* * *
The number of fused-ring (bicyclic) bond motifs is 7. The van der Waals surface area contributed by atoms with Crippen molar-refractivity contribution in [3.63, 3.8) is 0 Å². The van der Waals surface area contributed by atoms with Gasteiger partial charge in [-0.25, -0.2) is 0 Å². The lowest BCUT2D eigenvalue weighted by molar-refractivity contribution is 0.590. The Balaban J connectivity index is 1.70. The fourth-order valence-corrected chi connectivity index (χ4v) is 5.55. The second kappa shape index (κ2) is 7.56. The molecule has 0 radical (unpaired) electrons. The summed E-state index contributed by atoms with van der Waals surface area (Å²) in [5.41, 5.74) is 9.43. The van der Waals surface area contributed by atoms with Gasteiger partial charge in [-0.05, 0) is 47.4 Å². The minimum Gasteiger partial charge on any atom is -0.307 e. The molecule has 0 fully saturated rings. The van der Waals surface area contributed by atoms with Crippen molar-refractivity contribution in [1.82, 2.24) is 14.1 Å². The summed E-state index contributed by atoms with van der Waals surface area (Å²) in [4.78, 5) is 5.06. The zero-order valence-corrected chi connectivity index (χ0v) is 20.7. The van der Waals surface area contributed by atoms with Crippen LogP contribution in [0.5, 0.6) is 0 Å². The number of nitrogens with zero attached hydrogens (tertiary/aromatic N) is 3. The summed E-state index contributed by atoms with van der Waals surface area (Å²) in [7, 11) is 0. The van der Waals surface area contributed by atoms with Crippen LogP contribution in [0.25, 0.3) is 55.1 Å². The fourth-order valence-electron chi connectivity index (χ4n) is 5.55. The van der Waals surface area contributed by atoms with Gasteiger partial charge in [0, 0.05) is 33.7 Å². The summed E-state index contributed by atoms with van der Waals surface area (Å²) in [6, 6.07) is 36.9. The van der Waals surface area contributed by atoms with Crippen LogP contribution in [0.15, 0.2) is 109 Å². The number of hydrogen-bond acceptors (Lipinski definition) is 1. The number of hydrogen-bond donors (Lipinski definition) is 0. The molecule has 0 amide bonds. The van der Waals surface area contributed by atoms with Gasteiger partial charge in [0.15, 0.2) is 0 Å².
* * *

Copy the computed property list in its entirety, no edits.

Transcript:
The number of fused-ring (bicyclic) bond motifs is 7. The van der Waals surface area contributed by atoms with Crippen molar-refractivity contribution in [3.63, 3.8) is 0 Å². The van der Waals surface area contributed by atoms with Gasteiger partial charge in [-0.25, -0.2) is 0 Å². The lowest BCUT2D eigenvalue weighted by molar-refractivity contribution is 0.590. The Balaban J connectivity index is 1.70. The fourth-order valence-corrected chi connectivity index (χ4v) is 5.55. The second kappa shape index (κ2) is 7.56. The molecule has 0 radical (unpaired) electrons. The summed E-state index contributed by atoms with van der Waals surface area (Å²) in [5.41, 5.74) is 9.43. The van der Waals surface area contributed by atoms with Gasteiger partial charge in [-0.05, 0) is 47.4 Å². The minimum Gasteiger partial charge on any atom is -0.307 e. The molecule has 0 fully saturated rings. The van der Waals surface area contributed by atoms with Crippen molar-refractivity contribution in [1.82, 2.24) is 14.1 Å². The summed E-state index contributed by atoms with van der Waals surface area (Å²) in [4.78, 5) is 5.06. The zero-order valence-corrected chi connectivity index (χ0v) is 20.7. The van der Waals surface area contributed by atoms with Crippen LogP contribution in [0.5, 0.6) is 0 Å². The number of nitrogens with zero attached hydrogens (tertiary/aromatic N) is 3. The summed E-state index contributed by atoms with van der Waals surface area (Å²) in [7, 11) is 0. The van der Waals surface area contributed by atoms with Crippen LogP contribution in [0.25, 0.3) is 55.1 Å². The fourth-order valence-electron chi connectivity index (χ4n) is 5.55. The van der Waals surface area contributed by atoms with Gasteiger partial charge in [0, 0.05) is 33.7 Å². The summed E-state index contributed by atoms with van der Waals surface area (Å²) in [6, 6.07) is 36.9. The van der Waals surface area contributed by atoms with Crippen LogP contribution in [0.15, 0.2) is 109 Å². The number of hydrogen-bond acceptors (Lipinski definition) is 1. The number of hydrogen-bond donors (Lipinski definition) is 0. The molecule has 0 amide bonds. The van der Waals surface area contributed by atoms with Gasteiger partial charge in [0.15, 0.2) is 0 Å².